Upo’ this tree there grows sic fruit,
Its virtues a’ can tell, man;
It raises man aboon the brute,
It maks him ken himsel, man.
Gif ance the peasant taste a bit,
He’s greater than a lord, man,
And wi’ the beggar shares a mite
0′ a’ he can afford, man
and The Slave’s Lament, yet I think Burns was a man of his time, and would most likely have thought of equality and liberty as rights of white men. We can acknowledge this without either whitewashing the past or prating about it overmuch – Burns might, after all, have changed his mind about the business of treating human beings as items in a ledger if he had seen it with his own eyes.
At the opening of the Scottish Parliament on 1st July 1999, this is the last verse of Robert Burns’s fiercely egalitarian song that Shenna Wellington got all the MSPs singing with her in the Assembly chamber:
Then let us pray that come what may
(as come it will for a’ that),
That sense and worth o’er a’ the earth,
Shall bear the gree an a’ that,
For a’ that, an a’ that,
It’s comin yet for a’ that,
That man to man, the world o’er
Shall brithers be for a’ that.
There’s been a firm presumption at Westminster that the independence referendum, if it were to happen at all, ought to be managed and run from the UK Parliament, not from the Scottish Parliament. This presumption has even extended to decrying the traditions of the British civil service, as Kenny Farquharson declared in the Scotland on Sunday:
What function does a civil service have if it isn’t to pursue the objectives of the politicians it is there to serve? If a government has a policy – say, for the sake of argument, independence – should the civil servants not pursue that aim with vigour, intelligence and application? And if that government has been elected with a majority and an unimpeachable mandate, can there be any real debate about where the civil servants’ priorities must lie?
Today Alex Salmond launches the public consultation for the legislation on the Scottish referendum. That means that over the next 12 weeks, anyone – anyone – who has some view on the referendum, can go to the current consultations page at scotland.gov.uk, click on the link to the independence referendum consultation, go to the online response form (or download and print out a copy of the paper form) and write it down. The right to respond doesn’t stop at the Scottish border: if you live in England, Wales, or Northern Ireland, and feel you have a view on the independence referendum, well, here’s your chance. Go for it. Responses from outside Scotland will be considered separately and with different weighting, but all responses have to be taken into account.
A public consultation normally stays open for 12 weeks. [This one is running till 11th May 2012.] Then the Scottish government has 12 weeks to consider the responses and write a report. The report will then be published on the scotland.gov.uk website, so on or about the end of July [ - or more likely end of August, since it closes in May], it ought to be on the Recent Publications page. The Parliament will at that time be in recess, and neither MSPs nor Committees will sit again till 2nd September 2012. For the referendum to be held by autumn 2014, the legislation must get Royal Assent on or before May 2014 – before the summer recess and the Commonwealth Games, with the six months grace required by Scottish law. In fact for all the guddle and fuss that the English newspapers were making, September 2012 to April 2014 – 18 months – is not an unusual length of time for Scottish legislation to pass through the various stages of debate and committee. All of which are publicly available on the Parliament website.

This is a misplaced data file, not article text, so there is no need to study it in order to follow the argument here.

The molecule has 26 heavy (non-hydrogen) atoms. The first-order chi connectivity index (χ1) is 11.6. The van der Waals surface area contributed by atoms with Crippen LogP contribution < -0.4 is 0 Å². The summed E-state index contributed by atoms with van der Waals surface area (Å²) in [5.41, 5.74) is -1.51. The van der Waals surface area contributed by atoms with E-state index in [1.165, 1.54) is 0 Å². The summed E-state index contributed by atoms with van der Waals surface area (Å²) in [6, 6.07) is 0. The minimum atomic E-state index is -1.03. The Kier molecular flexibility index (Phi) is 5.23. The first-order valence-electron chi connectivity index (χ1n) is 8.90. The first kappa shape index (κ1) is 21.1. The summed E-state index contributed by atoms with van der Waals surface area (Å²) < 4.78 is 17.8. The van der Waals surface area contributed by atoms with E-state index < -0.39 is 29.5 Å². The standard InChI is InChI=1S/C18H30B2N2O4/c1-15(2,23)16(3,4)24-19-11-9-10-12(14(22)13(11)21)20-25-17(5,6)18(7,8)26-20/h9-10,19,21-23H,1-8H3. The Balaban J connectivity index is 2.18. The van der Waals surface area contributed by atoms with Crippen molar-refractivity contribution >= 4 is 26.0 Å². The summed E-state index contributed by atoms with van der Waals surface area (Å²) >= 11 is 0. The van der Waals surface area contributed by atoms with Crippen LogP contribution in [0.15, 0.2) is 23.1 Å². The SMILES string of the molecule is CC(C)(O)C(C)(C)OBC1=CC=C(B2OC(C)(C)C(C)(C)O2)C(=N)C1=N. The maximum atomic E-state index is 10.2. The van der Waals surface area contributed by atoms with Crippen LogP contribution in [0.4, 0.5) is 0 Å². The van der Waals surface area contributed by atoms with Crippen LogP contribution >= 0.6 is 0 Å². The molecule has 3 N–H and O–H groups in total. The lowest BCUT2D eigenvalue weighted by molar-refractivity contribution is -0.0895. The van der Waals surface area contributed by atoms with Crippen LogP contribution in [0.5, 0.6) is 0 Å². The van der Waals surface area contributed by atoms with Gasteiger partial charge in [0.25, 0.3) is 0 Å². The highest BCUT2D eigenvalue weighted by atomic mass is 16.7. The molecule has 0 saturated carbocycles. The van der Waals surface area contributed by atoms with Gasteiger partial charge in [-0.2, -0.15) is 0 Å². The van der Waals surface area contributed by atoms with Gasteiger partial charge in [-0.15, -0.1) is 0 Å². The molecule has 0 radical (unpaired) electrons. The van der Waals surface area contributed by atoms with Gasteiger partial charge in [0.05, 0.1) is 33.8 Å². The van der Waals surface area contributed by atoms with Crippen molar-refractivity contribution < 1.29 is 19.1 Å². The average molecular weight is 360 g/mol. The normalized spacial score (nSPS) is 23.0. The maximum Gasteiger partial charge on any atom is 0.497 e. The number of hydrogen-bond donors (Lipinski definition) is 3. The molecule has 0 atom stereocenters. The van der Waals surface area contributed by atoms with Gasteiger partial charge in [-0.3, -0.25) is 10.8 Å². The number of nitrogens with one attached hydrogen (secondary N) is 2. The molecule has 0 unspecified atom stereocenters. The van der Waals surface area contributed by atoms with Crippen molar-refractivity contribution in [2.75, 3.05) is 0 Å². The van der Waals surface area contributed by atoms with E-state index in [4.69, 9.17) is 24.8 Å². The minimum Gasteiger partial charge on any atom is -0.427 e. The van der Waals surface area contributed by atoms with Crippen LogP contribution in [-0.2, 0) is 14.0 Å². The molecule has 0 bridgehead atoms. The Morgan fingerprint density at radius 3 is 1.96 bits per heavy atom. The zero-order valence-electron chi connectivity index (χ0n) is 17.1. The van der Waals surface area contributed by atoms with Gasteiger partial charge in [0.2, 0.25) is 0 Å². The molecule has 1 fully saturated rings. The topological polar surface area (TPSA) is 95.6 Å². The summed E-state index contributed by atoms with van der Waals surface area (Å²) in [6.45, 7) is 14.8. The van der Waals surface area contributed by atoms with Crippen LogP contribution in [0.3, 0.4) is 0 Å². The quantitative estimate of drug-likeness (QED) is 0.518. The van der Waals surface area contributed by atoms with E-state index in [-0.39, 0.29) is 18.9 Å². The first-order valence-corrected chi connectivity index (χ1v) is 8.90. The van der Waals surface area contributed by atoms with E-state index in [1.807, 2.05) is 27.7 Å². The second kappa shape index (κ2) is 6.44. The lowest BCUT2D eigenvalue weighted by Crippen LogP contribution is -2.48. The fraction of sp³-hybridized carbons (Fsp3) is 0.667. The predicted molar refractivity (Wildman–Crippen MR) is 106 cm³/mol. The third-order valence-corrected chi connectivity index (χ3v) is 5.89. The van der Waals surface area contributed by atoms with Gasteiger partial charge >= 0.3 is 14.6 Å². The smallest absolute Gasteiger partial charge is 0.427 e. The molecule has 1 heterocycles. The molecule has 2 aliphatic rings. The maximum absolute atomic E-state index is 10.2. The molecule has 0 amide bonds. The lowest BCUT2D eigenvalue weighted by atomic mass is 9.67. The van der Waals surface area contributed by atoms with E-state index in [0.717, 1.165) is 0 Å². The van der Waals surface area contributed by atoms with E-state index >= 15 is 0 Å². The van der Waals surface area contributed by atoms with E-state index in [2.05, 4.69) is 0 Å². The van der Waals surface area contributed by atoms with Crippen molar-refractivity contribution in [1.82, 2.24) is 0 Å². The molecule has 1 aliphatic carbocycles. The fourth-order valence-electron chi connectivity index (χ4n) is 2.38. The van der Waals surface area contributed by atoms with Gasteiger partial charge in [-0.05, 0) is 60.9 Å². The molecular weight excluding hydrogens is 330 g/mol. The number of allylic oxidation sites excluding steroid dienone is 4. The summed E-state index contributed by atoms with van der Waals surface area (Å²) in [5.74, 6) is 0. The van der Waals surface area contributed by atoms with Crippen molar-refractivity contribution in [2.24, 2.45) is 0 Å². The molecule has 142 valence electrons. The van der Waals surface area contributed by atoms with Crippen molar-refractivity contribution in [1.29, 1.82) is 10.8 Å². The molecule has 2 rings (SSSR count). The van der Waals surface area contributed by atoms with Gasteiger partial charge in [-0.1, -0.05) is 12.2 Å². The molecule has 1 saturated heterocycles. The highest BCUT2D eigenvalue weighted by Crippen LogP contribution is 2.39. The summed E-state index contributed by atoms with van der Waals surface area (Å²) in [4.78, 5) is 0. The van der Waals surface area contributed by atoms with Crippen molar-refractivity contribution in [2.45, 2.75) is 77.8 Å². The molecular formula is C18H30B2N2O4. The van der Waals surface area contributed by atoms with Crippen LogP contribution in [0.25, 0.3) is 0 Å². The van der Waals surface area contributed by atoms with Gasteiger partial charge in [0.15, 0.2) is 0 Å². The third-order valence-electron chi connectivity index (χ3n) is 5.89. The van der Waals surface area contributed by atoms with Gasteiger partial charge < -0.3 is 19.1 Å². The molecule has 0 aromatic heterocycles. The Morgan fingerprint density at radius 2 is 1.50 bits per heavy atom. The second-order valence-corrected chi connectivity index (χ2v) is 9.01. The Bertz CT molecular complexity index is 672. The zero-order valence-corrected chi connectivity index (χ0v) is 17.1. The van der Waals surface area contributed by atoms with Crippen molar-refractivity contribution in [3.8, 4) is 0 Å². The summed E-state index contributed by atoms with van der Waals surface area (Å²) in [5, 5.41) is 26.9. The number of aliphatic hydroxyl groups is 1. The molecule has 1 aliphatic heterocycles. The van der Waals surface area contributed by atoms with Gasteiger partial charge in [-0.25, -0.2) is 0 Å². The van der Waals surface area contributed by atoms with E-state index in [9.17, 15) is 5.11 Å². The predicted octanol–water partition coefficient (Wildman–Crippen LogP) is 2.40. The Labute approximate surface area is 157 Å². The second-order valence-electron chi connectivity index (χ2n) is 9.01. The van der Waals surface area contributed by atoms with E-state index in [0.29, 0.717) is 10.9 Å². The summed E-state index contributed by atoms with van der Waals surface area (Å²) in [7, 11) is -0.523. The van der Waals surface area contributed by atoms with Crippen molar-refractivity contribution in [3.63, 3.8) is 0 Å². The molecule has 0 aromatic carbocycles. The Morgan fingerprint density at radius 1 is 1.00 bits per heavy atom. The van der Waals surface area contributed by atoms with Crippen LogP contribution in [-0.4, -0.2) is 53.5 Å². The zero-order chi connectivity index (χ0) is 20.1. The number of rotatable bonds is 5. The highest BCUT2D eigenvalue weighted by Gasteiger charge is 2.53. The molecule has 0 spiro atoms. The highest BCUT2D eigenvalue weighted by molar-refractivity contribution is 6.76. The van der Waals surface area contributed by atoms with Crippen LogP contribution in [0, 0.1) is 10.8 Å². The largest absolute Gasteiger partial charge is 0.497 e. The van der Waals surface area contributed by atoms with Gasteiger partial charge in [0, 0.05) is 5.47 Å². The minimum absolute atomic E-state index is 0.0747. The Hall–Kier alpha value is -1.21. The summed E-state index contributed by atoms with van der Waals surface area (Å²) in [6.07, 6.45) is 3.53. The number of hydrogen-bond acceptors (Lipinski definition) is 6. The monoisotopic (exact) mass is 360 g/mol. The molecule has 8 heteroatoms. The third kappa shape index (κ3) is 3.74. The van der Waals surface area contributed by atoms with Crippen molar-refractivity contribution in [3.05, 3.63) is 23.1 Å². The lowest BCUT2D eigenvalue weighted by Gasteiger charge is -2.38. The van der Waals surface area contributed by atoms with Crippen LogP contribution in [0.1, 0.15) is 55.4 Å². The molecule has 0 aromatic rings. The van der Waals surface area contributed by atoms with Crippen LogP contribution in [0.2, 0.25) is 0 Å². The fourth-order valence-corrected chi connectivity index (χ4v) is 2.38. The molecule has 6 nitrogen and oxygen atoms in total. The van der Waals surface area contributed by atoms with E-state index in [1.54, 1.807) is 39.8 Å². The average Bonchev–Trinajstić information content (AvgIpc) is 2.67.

But the plain fact is: Once the process of drafting legislation begins, in the standard Scottish style with a public consultation as I have described above, there is really nothing that Westminster can do to stop it without defeating their own cause – assuming their cause is to keep the Union intact.
At Westminster, they cannot stop the Scottish government from passing the legislation, nor keep the people of Scotland from voting. I am still for the Union, for devolution not independence, but I am getting increasingly scunnered at just how bad the campaign against independence has been so far, and we’re barely into it!
There’s a good deal to talk about in the coming months. Unlike the Scotland on Sunday, I do not consider defense to be the most pressing issue – though given that the SNP have pledged to get rid of Trident, if the independence vote wins in autumn 2014, the UK government need to have a plan all set for where they’re going to put those nuclear subs. Nor do I think we should be fretting about the economy, still less about stories in the UK press sourced to “A senior UK minister said” about Spain veto’ing Scotland’s successor membership of the EU. (A piece of nonsense which Craig Murray deconstructs more thoroughly.) There seems to be so little scandal that the Scotsman is doing its best to make one up.
I want a positive case for the Union: and a positive case for independence: and the democratic right for the people of Scotland to give our views and to vote.
“My message to everyone is very simple: Don’t accept the world as it is. Dream of what the world could be – and then help make it happen.”
That’s what we should be doing in Scotland when we talk about the independence referendum.
Support Peter Tatchell at www.petertatchellfoundation.org
Happy 60th birthday, Peter. Many happy returns!